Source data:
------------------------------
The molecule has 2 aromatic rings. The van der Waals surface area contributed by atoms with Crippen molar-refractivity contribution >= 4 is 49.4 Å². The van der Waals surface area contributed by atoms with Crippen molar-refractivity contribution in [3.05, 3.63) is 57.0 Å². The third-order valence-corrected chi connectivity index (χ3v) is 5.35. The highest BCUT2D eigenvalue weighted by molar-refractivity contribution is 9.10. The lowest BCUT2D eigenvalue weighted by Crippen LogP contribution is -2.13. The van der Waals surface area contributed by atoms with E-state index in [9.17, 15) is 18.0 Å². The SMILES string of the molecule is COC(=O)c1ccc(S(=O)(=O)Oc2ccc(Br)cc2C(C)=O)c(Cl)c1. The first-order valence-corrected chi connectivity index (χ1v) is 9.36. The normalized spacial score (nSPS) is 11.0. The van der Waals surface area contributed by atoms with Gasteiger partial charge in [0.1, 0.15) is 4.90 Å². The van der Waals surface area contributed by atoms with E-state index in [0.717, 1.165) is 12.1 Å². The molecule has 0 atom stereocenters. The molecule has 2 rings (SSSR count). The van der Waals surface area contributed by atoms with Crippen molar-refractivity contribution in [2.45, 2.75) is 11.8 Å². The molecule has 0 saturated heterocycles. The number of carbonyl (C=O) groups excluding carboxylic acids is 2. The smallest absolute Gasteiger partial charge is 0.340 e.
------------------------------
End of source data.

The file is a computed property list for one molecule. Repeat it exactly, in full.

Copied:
The molecule has 2 aromatic rings. The van der Waals surface area contributed by atoms with Crippen molar-refractivity contribution >= 4 is 49.4 Å². The van der Waals surface area contributed by atoms with Crippen molar-refractivity contribution in [3.05, 3.63) is 57.0 Å². The third-order valence-corrected chi connectivity index (χ3v) is 5.35. The highest BCUT2D eigenvalue weighted by molar-refractivity contribution is 9.10. The lowest BCUT2D eigenvalue weighted by Crippen LogP contribution is -2.13. The van der Waals surface area contributed by atoms with E-state index in [9.17, 15) is 18.0 Å². The SMILES string of the molecule is COC(=O)c1ccc(S(=O)(=O)Oc2ccc(Br)cc2C(C)=O)c(Cl)c1. The first-order valence-corrected chi connectivity index (χ1v) is 9.36. The normalized spacial score (nSPS) is 11.0. The van der Waals surface area contributed by atoms with Gasteiger partial charge in [0.1, 0.15) is 4.90 Å². The van der Waals surface area contributed by atoms with E-state index in [0.717, 1.165) is 12.1 Å². The molecule has 0 atom stereocenters. The molecule has 2 rings (SSSR count). The van der Waals surface area contributed by atoms with Crippen molar-refractivity contribution in [2.45, 2.75) is 11.8 Å². The molecule has 0 saturated heterocycles. The number of carbonyl (C=O) groups excluding carboxylic acids is 2. The smallest absolute Gasteiger partial charge is 0.340 e.